We retrospectively reviewed all records of children diagnosed with PM who were hospitalised in the interdisciplinary neonatal and paediatric intensive care unit of the University Children’s Hospital in Zürich, Switzerland, between January 2000 and September 2006. The patients were divided into two groups according to their age: neonates (under 4 weeks of age) and children (over 4 weeks of age). We were interested in the causes of PM as documented by the treating physicians, the types and results of radiologic investigations performed, any invasive interventions used to treat PM, the severity of the PM and the length of stay in the intensive care unit.

Results

About 1,200 children are admitted to our intensive care unit per year. The incidence of PM in our intensive care unit was 0.08% for children >4 weeks of age and 0.1% for neonates. In all patients, PM was diagnosed by chest X-ray and all had a positive outcome related to the PM. All five patients with pneumopericardium (PP) did not suffer from any complications (e.g. pericardial tamponade).

Seven children were >4 weeks of age (Table 1). Their mean age was 7.1 years (range 1.3–15.8 years). In addition to PM, two children of this group had subcutaneous emphysema (SE), two a pneumothorax (PT) and two a PP. Different causes were found for the air trapping. There were two traumatic aetiologies (rib fracture after a severe car accident, lesion in the hypopharynx after a fall). Two children were diagnosed with obstructive bronchitis and in one child, barotrauma occurred intraoperatively due to a clamped expiratory tube during mechanical ventilation (Fig. 1). One child had exercised vigorously three days before hospitalisation, which may have caused the PM. In one adolescent, PM occurred spontaneously. All children were hospitalised in the intensive care unit for one to seven days, depending on the severity of their underlying disease. Only two children required pleural drainage and intubation. All other children were treated for their underlying conditions and received oxygen therapy. Diagnostics for the PM other than chest X-rays were performed in four patients. All of these had received a thoracic CT scan. In one child, who also had a huge subcutaneous emphysema and dysphagia, the reason for the air trapping could only be found by means of a laryngotracheoscopy, which showed a traumatic lesion in the hypopharynx. The patient’s history revealed that she had fallen onto a piece of wood by her neck.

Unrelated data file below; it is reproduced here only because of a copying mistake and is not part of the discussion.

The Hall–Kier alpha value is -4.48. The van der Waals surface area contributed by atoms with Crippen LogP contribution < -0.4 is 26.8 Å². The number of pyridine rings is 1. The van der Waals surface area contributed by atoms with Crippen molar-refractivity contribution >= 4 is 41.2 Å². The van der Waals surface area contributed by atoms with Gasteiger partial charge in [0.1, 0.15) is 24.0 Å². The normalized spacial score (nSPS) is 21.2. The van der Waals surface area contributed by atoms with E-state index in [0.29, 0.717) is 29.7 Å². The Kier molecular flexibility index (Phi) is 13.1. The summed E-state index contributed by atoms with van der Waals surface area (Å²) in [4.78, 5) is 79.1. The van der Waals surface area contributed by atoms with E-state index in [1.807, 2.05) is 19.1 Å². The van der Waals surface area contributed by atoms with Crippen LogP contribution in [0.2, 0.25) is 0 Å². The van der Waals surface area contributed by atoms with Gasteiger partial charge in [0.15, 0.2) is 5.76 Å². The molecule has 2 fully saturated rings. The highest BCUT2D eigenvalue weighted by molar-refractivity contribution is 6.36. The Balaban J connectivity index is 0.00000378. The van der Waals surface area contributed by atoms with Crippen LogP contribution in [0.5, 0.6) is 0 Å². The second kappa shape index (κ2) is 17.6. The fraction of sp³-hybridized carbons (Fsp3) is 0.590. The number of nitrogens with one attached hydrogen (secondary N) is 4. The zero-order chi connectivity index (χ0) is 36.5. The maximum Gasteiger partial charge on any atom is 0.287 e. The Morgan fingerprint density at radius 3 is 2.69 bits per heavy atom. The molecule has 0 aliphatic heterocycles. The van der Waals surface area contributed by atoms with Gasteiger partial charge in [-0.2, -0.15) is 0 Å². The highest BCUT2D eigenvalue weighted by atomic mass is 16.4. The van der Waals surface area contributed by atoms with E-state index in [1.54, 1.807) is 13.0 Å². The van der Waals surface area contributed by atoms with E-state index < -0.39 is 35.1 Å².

Table 1

Results for the group of children >4 weeks of life

Air leak

Aetiology

Age (years)

Intubation (after diagnosis)

Pleural drainage

Diagnostic tests

Days in ICU

PM, PP, SE

Spontaneous/3 days earlier intensive sport

15.8

No

No

Chest X-ray 3×

2

PM, PT

Traumatic

7.5

3 days

Yes

CT/chest X-ray 3×

5

PM, SE

Traumatic (lesion in hypopharynx)

1.3

No

No

CT/chest X-ray 3×, oesophagogram with contrast medium, laryngotracheoscopy

4

PM, PP

Iatrogenic: equipment failure with barotrauma during mechanical ventilation

2.3

No

No

Chest X-ray 2×

2

PM

Spontaneous

15.4

No

No

Chest X-ray/CT

1

PM

Obstructive bronchitis

5.6

No

No

Chest X-ray 2×/CT

2

PM, PT

Obstructive bronchitis

1.9

7 days

Yes

Chest X-ray 7×

7

Fig. 1

Pneumomediastinum (PM), subcutaneous emphysema (SE) and pneumopericardium (PP) in a 2-year-old intubated patient

The group of children older than 4 weeks stayed in the intensive care unit for a mean of 3.2 days (range 1–7 days), depending on the severity of the PM and the underlying disease. Compared to the neonatal group, the length of stay in the intensive care unit was shorter. However, most neonates stayed in the intensive care unit longer, primarily because of comorbid conditions and not because of the PM.